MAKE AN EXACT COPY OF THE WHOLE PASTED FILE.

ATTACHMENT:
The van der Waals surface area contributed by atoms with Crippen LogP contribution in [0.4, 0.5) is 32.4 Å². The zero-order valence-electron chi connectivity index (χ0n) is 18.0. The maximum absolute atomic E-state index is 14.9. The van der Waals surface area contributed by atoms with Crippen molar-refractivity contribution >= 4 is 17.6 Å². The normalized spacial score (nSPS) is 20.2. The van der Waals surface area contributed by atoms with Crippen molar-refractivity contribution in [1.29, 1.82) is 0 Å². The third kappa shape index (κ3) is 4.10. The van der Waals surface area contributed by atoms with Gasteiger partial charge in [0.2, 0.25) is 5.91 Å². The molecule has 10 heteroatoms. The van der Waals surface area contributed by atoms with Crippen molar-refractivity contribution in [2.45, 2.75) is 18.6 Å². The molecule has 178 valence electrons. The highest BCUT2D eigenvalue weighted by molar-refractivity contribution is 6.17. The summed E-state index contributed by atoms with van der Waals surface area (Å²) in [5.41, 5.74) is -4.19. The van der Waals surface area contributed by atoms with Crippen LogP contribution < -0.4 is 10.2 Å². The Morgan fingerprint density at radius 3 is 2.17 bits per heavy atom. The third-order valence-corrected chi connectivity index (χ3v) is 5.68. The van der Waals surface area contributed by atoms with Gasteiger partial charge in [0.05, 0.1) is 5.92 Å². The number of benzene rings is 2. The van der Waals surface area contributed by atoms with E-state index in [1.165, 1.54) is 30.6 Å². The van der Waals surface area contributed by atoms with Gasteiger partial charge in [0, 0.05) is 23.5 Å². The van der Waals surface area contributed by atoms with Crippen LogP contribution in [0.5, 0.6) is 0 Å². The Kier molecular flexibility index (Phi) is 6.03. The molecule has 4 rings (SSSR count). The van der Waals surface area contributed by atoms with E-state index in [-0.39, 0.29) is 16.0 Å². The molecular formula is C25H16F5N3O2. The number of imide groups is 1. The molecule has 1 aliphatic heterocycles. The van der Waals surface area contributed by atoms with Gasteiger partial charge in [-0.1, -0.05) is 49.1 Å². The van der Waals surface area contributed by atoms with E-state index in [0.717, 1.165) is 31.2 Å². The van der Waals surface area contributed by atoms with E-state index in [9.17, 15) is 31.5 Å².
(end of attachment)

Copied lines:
The van der Waals surface area contributed by atoms with Crippen LogP contribution in [0.4, 0.5) is 32.4 Å². The zero-order valence-electron chi connectivity index (χ0n) is 18.0. The maximum absolute atomic E-state index is 14.9. The van der Waals surface area contributed by atoms with Crippen molar-refractivity contribution >= 4 is 17.6 Å². The normalized spacial score (nSPS) is 20.2. The van der Waals surface area contributed by atoms with Crippen molar-refractivity contribution in [1.29, 1.82) is 0 Å². The third kappa shape index (κ3) is 4.10. The van der Waals surface area contributed by atoms with Gasteiger partial charge in [0.2, 0.25) is 5.91 Å². The molecule has 10 heteroatoms. The van der Waals surface area contributed by atoms with Crippen molar-refractivity contribution in [2.45, 2.75) is 18.6 Å². The molecule has 178 valence electrons. The highest BCUT2D eigenvalue weighted by molar-refractivity contribution is 6.17. The summed E-state index contributed by atoms with van der Waals surface area (Å²) in [5.41, 5.74) is -4.19. The van der Waals surface area contributed by atoms with Crippen LogP contribution < -0.4 is 10.2 Å². The Morgan fingerprint density at radius 3 is 2.17 bits per heavy atom. The third-order valence-corrected chi connectivity index (χ3v) is 5.68. The van der Waals surface area contributed by atoms with Gasteiger partial charge in [0.05, 0.1) is 5.92 Å². The number of benzene rings is 2. The van der Waals surface area contributed by atoms with E-state index in [1.165, 1.54) is 30.6 Å². The van der Waals surface area contributed by atoms with Gasteiger partial charge in [0, 0.05) is 23.5 Å². The van der Waals surface area contributed by atoms with Crippen LogP contribution in [0.5, 0.6) is 0 Å². The Kier molecular flexibility index (Phi) is 6.03. The molecule has 4 rings (SSSR count). The van der Waals surface area contributed by atoms with E-state index in [-0.39, 0.29) is 16.0 Å². The molecular formula is C25H16F5N3O2. The number of imide groups is 1. The molecule has 1 aliphatic heterocycles. The van der Waals surface area contributed by atoms with Gasteiger partial charge in [-0.1, -0.05) is 49.1 Å². The van der Waals surface area contributed by atoms with E-state index in [0.717, 1.165) is 31.2 Å². The van der Waals surface area contributed by atoms with E-state index in [9.17, 15) is 31.5 Å².